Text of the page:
- Department of Neurosurgery, “12 de Octubre” University Hospital, Complutense University of Madrid, Madrid, Spain
- Division of Neuroradiology, “12 de Octubre” University Hospital, Complutense University of Madrid, Madrid, Spain
Pablo M. Munarriz
Department of Neurosurgery, “12 de Octubre” University Hospital, Complutense University of Madrid, Madrid, Spain
DOI:10.4103/2152-7806.143273Copyright: © 2014 Munariz PM. This is an open-access article distributed under the terms of the Creative Commons Attribution License, which permits unrestricted use, distribution, and reproduction in any medium, provided the original author and source are credited.
How to cite this article: Munarriz PM, Ana M. Castaño-Leon, Cepeda S, Campollo J, Jose F. Alén, Lagares A. Endovascular treatment of a true posterior communicating artery aneurysm. Surg Neurol Int 30-Oct-2014;5:
How to cite this URL: Munarriz PM, Ana M. Castaño-Leon, Cepeda S, Campollo J, Jose F. Alén, Lagares A. Endovascular treatment of a true posterior communicating artery aneurysm. Surg Neurol Int 30-Oct-2014;5:. Available from: http://sni.wpengine.com/surgicalint_articles/endovascular-treatment-true-posterior-communicating-artery-aneurysm/
Background:Posterior communicating artery (PCoA) aneurysms are most commonly located at the junction of the internal carotid artery and the PCoA. “True” PCoA aneurysms, which originate from the PCoA itself, are rarely encountered. Most previously reported cases were treated surgically mainly before the endovascular option became available.
Case Description:A 53-year-old male presented with sudden onset of right hemiparesis and aphasia. Left middle cerebral artery stroke was diagnosed. Further studies revealed a 3 mm left PCoA aneurysm arising from the PCoA itself, attached to neither the internal carotid artery nor the posterior cerebral artery. Endovascular treatment was performed and the aneurysm was coiled completely.
Conclusion:Technical advances in endovascular interventional technology have permitted an additional approach to these lesions. The possible endovascular significance of the treatment of true PCoA aneurysms is discussed.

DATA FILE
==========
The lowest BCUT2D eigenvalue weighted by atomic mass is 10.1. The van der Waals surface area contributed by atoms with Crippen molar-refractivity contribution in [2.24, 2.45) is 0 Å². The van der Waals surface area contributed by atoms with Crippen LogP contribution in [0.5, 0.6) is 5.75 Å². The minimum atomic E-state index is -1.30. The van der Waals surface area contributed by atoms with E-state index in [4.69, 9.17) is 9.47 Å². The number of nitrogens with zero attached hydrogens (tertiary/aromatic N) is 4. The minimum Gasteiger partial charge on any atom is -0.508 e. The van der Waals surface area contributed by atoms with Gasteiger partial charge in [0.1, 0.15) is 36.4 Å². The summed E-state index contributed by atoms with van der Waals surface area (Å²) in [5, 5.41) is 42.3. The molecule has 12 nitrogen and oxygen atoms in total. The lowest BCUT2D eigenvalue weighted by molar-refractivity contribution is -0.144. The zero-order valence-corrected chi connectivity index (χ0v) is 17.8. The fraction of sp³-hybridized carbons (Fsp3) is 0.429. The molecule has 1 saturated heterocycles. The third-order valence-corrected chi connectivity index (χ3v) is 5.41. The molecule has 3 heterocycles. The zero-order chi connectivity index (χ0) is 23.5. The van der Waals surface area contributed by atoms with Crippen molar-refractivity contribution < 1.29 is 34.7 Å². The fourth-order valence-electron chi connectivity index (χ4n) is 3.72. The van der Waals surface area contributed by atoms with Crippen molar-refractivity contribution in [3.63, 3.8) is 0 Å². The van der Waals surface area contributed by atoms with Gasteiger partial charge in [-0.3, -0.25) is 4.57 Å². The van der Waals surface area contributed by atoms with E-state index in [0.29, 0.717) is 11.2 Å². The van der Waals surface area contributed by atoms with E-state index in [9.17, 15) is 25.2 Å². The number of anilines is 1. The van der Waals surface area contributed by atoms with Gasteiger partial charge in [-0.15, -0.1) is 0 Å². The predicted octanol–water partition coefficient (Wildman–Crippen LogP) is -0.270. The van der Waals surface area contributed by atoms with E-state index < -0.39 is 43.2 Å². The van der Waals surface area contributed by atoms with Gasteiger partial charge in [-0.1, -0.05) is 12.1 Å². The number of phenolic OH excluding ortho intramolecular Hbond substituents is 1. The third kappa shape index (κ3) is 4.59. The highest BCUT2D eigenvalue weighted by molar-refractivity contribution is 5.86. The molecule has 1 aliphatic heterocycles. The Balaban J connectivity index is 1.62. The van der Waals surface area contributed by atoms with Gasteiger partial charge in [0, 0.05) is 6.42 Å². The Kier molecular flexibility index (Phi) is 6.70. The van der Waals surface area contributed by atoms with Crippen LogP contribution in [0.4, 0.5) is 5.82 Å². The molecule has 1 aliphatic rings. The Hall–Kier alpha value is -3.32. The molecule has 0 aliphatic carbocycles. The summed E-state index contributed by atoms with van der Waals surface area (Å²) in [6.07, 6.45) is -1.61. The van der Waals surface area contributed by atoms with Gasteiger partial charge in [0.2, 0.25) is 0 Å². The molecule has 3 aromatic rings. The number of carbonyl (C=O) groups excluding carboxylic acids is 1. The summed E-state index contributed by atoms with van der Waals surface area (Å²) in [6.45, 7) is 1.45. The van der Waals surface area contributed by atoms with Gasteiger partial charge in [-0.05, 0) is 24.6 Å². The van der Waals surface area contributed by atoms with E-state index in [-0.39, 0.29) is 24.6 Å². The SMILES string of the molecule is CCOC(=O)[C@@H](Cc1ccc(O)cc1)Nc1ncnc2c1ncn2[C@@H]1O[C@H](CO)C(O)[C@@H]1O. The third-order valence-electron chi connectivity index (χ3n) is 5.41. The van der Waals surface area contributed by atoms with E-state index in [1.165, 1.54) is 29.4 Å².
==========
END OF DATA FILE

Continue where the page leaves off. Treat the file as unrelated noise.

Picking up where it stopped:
Keywords: Cerebral aneurysm, endovascular coiling, posterior communicating artery aneurysm, true posterior communicating artery aneurysm
Posterior communicating artery (PCoA) aneurysm is one of the most frequent types of intracranial aneurysm, accounting for approximately 25% of all intracranial aneurysms.[
A 53-year-old, right-handed male patient presented with sudden onset of right hemiparesis and aphasia. Left middle cerebral artery (MCA) stroke was diagnosed. The patient's medical history included systemic hypertension and dyslipidemia. Previously undiagnosed atrial fibrillation was then identified. Systemic fibrinolytic therapy was administered first without result; local intraarterial fibrinolytic treatment and mechanical thrombectomy were then performed, achieving recanalization of the distal MCA.
Computed tomography angiography (CTA) that was performed during the diagnosis of the stroke also revealed an aneurysm of the PCoA [
Magnetic resonance imaging (MRI). Axial T2-weighted image (a) showing a mass in the interpeduncular fossa measuring 14 mm in diameter, which is compatible with a thrombosed aneurysm. A gadolinium-enhanced sagittal T1-weighted sequence (b) reveals slight enhancement at the wall of the aneurysm
Bilateral carotid and left vertebral angiography [Figures
Anteroposterior (a) and lateral (b) views with digital subtraction angiography (DSA). The aneurysm is occulted by the supraclinoid portion of the internal carotid artery in the anteroposterior projection. In the lateral view, the aneurysm arises from the posterior communicating artery itself (arrow) and is attached to neither the internal carotid artery nor the posterior cerebral artery. The aneurysm measures 3.5 mm in dome height and 1.5 mm in neck width and originates 3 mm distal to the junction
At the 6-month follow-up, magnetic resonance angiography (MRA) did not show recanalization. The patient exhibited marked neurological improvement with therapy, presenting with mild right hemiparesis and motor dysphasia with mild nonfluent speech and normal comprehension.
Aneurysms originating directly from the PCoA are very unusual. Postmortem observations made by Dandy indicated that aneurysms that were interpreted as PCoA aneurysms based on their angiographical appearance were actually aneurysms of the ICA.[
Although the mechanisms by which aneurysms originate, grow and rupture remain controversial, evidence indicates that hemodynamic factors play a significant role.[
Microsurgical clipping for treating these aneurysms has traditionally been performed.[
In a recent meta-analysis, He et al.[
The complex anatomy of true PCoA aneurysms with successive sharp branch angles within a short distance may preclude safe endovascular access.[
Aneurysms originating directly from the PCoA are rarely encountered. Most previously reported cases were treated surgically, and reported cases of endovascular treatment are scant.
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